Hudson Bay Quest in March

The cult-like following Hudson Bay Quest will depart Gillam, Manitoba on March 15th, and terminate in Churchill,MB this year. The two towns in the far north alternate starting positions every other year. Last year 16 mushers from North America contended for the mushing title and Shawn McCarty from Ely, Minnesota won the crown.

This year’s quest currently has 15 teams registered so far for the 220 mile (330 Km) race. 2011 was the first year the race changed courses and instead of braving life – threatening conditions along the ice edge of the Hudson Bay, the Gillam/Churchill route was employed. In that year, Charlie Lundie became the first HBQ winner from the host town of Churchill. He edged out Peter McClelland also from Ely, MN by just two minutes as the two raced toward Lundie’s home crowd filled with many family members of Lundie’s. After the win the crowd lifted Lundie on is sled in jubilation as goes the tradition in dog mushing. McCarty finished third that year and eventually won last year’s crown.


2012 winner Shawn McCarty from Ely, MN

Since the race has shifted more inland on the tundra following along the border of Wapusk National Parc and the Hudson Bay Railroad, a more consistent and recurring line-up of mushers have continued to return each year perpetuating a sort of rivalry between the southern mushers from the northern United States and the Churchill and other Canadian mushers. Any good competition thrives on repeat contestants challenging for the title year after year. The Hudson Bay Quest seems to be gaining that quality now that all the weather and danger issues of the bay are in the past.

Sled dogs in Churchill,MB

Sled dogs yearn for this time of year. Brad Josephs photo.

While there’s still another month and a half before the race, the preparations are going strong. it takes enormous organization and communication to put on an event like this. Dave Daley of Wapusk Adventures in Churchill does the lions share of the work before hand and the Canadian Rangers volunteer their time during the race to insure safety of all the mushers and dogs is the priority. Even though the race is less dangerous these days, a winter storm can still make the trip dangerous…this is the high north after all.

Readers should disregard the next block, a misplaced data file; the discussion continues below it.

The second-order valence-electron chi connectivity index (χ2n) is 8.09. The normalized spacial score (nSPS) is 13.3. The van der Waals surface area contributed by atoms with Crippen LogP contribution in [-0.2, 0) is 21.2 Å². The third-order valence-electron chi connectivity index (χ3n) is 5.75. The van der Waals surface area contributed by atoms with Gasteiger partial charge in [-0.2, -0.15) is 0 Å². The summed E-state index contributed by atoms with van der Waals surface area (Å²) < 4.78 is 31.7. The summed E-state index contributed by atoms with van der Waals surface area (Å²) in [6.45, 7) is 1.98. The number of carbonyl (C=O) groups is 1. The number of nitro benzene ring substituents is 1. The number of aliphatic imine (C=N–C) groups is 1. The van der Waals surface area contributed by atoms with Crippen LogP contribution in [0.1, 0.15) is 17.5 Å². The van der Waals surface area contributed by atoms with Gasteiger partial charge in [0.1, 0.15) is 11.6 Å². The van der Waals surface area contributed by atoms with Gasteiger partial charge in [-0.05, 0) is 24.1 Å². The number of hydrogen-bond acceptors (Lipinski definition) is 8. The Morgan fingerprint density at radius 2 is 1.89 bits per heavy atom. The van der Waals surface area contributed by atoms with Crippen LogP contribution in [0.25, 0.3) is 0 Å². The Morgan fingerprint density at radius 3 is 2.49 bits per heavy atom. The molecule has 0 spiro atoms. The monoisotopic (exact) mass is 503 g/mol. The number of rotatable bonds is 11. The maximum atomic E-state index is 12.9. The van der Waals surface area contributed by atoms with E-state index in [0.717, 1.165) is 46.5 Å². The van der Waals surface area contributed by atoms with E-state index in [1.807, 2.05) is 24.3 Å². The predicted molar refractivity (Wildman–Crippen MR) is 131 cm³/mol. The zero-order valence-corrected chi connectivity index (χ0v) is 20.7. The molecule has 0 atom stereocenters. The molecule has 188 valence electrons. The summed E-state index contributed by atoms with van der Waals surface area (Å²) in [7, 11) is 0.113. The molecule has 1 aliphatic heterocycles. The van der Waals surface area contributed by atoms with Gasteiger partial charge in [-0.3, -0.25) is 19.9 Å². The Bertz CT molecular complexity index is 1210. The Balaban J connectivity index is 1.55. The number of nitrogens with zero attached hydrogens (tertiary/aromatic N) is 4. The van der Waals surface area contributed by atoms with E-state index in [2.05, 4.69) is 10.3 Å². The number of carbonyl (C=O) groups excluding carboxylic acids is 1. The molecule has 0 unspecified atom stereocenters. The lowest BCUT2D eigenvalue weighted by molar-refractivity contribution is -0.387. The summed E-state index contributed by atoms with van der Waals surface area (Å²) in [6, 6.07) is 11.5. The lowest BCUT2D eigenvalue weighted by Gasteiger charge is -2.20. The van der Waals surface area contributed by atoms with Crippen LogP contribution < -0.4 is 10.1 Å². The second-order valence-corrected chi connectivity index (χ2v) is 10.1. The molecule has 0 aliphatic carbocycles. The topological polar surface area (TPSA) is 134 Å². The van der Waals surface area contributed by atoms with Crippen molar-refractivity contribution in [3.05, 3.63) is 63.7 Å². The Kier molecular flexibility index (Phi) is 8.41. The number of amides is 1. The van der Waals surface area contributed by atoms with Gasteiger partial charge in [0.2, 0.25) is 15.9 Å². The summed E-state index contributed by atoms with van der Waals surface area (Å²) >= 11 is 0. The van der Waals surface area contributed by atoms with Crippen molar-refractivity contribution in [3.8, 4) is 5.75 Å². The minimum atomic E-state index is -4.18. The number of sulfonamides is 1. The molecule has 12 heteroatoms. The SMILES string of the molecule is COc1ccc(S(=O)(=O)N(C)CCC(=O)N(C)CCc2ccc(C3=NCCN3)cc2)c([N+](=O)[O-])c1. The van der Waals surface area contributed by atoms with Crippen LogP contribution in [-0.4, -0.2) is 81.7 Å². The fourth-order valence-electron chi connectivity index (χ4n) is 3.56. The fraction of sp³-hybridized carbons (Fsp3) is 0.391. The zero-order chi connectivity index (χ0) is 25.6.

As the race draws nearer I will keep you updated on the list of teams and any other new information regarding this year’s race. It looks to be an exciting time once again in the heart of winter in the sub-Arctic! With this also being the prime season for viewing aurora borealis in the northern sky, frequent updates from Churchill and Natural Habitat Northern lights tours will provide images and reports of activities and the lights.

Northern lights coming to a sky near Churchill

If you thought that the frontier town of Churchill, Manitoba on the shores of the Hudson Bay shut down for the winter after polar bear season in November,……you were mistaken. In fact the winter season has become increasingly active over the past decade or so. With the increasing number of people having already made the visit to Churchill to be up close and personal with the polar bears, these same folks and first-timers are returning to see amazing aurora and get a feel for the Arctic winter.

Aurora in Churchill,MB.

Captivating aurora borealis in Churchill,MB. Brad Josephs photo.

Northern lights trips offered by Natural Habitat Adventures begin next week and run through mid-March. This year two photo- trips are also traveling north with Brad Josephs as trip-leader. Brad has incredible experience in the far north and his photography skills in this environment are top-notch.

Aurora domes outside of Churchill.

Aurora domes provide cozy viewing in the heart of winter. Jeremy Pearson photo.

Aside from viewing “northern lights” over the Hudson Bay, other thrilling activities fill the days. Igloo building, dog sledding and nature photography highlight the schedule…all the while just being submerged in the feel of an Arctic village in the heart of winter.

Current temperature in Churchill is 0 F with a wind chill of -17 F….actually a warm -up from the past week. However, the right clothing and footwear makes for exhilarating experiences and ones that stick…for obvious reasons…in the mind forever. I still recall my experiences winter camping in the high peaks region of the Adirondacks back in upstate New York like they were just last week. Something about cold just locks those feelings in forever. And some amazing trips they were indeed. I think it’s the fact that you could make a mistake that absolutely could have dire consequences that really requires focus and determination of the mind. The present is all that can be considered at the time.

Sled dogs in Churchill,MB.

Sled dogs in training. Churchill,MB. Sandra Elvin photo.

Speaking of focus…our next blog will be a checkpoint of sorts on the upcoming Hudson Bay Quest dogsled race in March. This will be another scintillating race for sure…starting in Gillam and finishing in Churchill.



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